In the first part of Book I Aristotle explains that all of our actions are for the sake of something. That something which he is referring to is “the good (1094a4)”. In chapter 7 of Book I Aristotle is attempting to explain what “the good” is.
Aristotle says that in order to find out what “the good” is we first need to “grasp the function of a human being (1097b25)”. In other words we need to figure out what the function of a human being really is and once we’ve figured out that we can figure out what the ultimate outcome of that function is. In order to understand this better we look at a slightly more specific example. Aristotle says that “the good” for a craftsman depends on his function and “the same seems to be true for a human being (1097b28)”. A craftsman’s function is to craft things. By crafting things the craftsman is heading toward “the good”. This is not to say that just because a human being may be a craftsman that his ultimate function and “good” are directly related to being a craftsman. A craftsman’s function and “good” and a human being’s function and “good” are within that same craftsman.
Aristotle says that each body part has a function (1097b32), but what about the human being as a whole? Also, human beings happen to share certain traits with plants and animals. Both a human being and a plant are alive, so living life can’t really be the function of a human being. And both a human being and an animal have sense perception, so this also can’t be the specific function of a human being. So then what is different about human beings? What is their specific function? Aristotle says that their function is reason (1098a4). In order for a human being to achieve “the good” then, he must perform reason well.
Playing the critic here, we are left with a few unanswered questions it seems. Firstly, what is reason? And secondly, once we’ve found out what reason is, how can we do it well? What Aristotle probably meant by “reason” was that human beings are able to reason and decide what is right or wrong. And the way we can do this well is to always reason to do what is right and not what is wrong. Still though, we are left with the question of what is right and what is wrong? In American culture many people feel it is wrong to marry someone you do not love. In certain Chassidic sects of Judaism they believe that you do not need to love the person you marry and what is right is to meet your potential spouse only two times to decide if you want to marry them and then get engaged. And during that engagement period there is no contact between the bride and the groom until their wedding day. So what is right? Marrying for love or marrying because of a similar background? It’s really all relative.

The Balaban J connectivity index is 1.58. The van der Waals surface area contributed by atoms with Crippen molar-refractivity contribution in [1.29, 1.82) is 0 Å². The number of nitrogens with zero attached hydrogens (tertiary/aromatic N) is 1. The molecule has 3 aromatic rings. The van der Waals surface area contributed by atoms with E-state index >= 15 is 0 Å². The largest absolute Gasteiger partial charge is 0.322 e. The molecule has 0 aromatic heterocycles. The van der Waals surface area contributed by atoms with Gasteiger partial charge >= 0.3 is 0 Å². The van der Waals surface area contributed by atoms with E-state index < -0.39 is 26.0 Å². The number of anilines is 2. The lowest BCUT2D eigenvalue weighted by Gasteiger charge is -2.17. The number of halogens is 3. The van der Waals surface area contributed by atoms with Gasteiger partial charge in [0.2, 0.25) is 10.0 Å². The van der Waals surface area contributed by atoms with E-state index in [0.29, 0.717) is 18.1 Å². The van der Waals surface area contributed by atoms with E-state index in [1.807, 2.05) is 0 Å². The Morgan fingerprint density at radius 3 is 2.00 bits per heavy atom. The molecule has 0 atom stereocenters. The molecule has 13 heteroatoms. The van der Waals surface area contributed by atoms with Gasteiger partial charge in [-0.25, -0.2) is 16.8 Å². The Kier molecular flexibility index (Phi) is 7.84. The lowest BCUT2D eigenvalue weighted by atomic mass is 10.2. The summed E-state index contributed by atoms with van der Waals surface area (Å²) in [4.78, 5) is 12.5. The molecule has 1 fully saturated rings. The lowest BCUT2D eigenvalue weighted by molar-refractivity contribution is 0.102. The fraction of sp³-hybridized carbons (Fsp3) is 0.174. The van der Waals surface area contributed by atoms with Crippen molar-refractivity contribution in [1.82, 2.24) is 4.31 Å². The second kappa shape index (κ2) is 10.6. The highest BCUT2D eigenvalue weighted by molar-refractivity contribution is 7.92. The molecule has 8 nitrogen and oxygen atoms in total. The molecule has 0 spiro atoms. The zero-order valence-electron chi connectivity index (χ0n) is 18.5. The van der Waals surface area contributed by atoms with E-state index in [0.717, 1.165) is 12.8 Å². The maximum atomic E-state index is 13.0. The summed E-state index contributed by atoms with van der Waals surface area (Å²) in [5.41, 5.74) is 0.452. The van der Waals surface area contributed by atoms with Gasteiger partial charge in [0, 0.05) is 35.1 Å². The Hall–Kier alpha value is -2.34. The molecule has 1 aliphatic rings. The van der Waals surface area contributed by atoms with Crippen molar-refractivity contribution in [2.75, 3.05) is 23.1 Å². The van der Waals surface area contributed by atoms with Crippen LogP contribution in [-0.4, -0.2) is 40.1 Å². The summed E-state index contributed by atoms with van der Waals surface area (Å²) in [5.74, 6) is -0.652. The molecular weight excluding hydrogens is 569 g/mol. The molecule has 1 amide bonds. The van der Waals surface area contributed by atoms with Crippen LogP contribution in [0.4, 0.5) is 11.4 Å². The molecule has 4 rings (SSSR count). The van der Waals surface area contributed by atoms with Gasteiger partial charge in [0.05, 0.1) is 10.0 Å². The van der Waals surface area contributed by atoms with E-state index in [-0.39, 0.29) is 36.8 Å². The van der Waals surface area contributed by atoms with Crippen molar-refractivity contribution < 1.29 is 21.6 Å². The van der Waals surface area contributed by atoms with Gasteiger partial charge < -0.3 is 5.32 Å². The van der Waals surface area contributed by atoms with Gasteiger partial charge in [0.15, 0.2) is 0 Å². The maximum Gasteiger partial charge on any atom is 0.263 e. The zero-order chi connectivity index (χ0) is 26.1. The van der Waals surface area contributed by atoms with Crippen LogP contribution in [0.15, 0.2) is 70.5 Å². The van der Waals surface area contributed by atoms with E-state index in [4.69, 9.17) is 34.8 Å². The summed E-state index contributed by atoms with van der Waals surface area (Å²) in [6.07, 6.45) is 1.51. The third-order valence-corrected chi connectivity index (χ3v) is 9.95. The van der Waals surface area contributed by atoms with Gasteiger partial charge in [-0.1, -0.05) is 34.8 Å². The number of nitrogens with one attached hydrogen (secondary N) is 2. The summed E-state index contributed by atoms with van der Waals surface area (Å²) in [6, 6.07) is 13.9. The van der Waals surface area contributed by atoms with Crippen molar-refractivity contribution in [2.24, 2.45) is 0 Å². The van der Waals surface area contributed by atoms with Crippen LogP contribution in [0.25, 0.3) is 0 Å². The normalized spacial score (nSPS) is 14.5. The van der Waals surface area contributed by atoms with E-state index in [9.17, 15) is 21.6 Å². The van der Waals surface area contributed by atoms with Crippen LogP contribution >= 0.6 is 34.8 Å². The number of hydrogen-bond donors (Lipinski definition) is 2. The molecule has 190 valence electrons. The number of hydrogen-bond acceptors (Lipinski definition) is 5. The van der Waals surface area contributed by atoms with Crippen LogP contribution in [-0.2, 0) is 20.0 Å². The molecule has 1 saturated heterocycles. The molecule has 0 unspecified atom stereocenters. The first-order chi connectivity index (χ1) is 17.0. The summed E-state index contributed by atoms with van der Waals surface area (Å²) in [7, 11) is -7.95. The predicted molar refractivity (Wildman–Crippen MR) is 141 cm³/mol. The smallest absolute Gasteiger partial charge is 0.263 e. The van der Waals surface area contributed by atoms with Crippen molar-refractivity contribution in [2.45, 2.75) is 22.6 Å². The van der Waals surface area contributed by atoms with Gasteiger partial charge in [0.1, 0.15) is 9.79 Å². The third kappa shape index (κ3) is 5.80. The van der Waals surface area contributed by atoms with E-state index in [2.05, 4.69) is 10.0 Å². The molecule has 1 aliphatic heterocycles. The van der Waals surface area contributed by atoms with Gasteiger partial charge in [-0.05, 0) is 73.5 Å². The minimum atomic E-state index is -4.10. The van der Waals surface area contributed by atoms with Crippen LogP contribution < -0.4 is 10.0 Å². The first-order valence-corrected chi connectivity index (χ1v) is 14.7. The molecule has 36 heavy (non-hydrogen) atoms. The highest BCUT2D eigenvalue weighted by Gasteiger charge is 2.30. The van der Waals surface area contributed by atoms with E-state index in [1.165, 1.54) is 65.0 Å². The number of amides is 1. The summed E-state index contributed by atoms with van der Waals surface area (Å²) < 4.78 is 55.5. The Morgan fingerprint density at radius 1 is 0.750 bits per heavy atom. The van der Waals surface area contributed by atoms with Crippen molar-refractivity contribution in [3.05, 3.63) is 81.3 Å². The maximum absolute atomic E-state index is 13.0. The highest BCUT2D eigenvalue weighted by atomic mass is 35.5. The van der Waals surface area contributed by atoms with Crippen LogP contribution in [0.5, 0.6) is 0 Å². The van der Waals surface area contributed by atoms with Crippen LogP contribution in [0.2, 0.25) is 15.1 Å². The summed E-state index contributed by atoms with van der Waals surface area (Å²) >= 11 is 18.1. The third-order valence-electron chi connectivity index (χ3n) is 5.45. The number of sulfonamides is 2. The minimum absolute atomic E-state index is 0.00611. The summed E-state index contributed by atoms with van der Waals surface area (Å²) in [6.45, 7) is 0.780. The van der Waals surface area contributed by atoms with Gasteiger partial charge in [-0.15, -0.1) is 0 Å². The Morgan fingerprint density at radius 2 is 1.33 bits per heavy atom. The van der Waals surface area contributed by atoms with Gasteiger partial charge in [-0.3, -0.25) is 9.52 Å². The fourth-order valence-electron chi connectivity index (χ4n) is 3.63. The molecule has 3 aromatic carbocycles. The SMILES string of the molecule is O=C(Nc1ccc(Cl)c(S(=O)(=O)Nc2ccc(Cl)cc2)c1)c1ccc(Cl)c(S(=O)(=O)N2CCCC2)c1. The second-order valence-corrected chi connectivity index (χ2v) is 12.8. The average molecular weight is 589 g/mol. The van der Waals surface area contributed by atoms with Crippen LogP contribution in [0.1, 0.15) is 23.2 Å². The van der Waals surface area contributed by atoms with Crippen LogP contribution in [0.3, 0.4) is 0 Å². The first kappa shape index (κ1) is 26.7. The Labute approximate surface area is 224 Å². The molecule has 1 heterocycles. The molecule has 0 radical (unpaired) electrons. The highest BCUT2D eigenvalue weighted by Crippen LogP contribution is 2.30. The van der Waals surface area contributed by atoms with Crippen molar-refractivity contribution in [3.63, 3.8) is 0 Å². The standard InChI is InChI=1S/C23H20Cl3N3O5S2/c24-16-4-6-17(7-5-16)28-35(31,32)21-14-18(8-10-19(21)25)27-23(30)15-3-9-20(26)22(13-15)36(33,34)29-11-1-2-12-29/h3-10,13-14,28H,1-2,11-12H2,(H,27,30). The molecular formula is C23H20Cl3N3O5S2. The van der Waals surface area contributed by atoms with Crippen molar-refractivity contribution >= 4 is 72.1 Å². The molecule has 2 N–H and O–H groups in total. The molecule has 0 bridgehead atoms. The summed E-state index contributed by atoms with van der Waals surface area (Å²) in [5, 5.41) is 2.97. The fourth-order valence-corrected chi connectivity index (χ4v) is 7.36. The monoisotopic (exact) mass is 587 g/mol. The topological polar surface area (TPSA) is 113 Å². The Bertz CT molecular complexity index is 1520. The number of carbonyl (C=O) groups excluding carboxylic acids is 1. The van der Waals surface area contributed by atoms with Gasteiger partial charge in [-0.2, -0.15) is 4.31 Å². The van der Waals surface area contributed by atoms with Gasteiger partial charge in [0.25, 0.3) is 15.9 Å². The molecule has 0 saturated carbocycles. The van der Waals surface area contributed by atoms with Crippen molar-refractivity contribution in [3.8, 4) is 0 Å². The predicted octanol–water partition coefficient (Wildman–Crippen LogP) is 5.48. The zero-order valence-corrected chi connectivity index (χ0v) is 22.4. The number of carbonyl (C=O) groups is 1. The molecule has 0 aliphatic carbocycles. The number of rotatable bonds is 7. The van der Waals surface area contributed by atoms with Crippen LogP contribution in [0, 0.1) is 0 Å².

What Aristotle has left us with seems to be just the basics. He has told us that the way to reach “the good” is to reason well. If we assume that reasoning well is being able to decide between what is right and what is wrong, we need to know first what is right and what is wrong. If we do not know how to differentiate between what is right and wrong, how can we reason to do what is right?
All quotes from Aristotle's Nicomachean Ethics.
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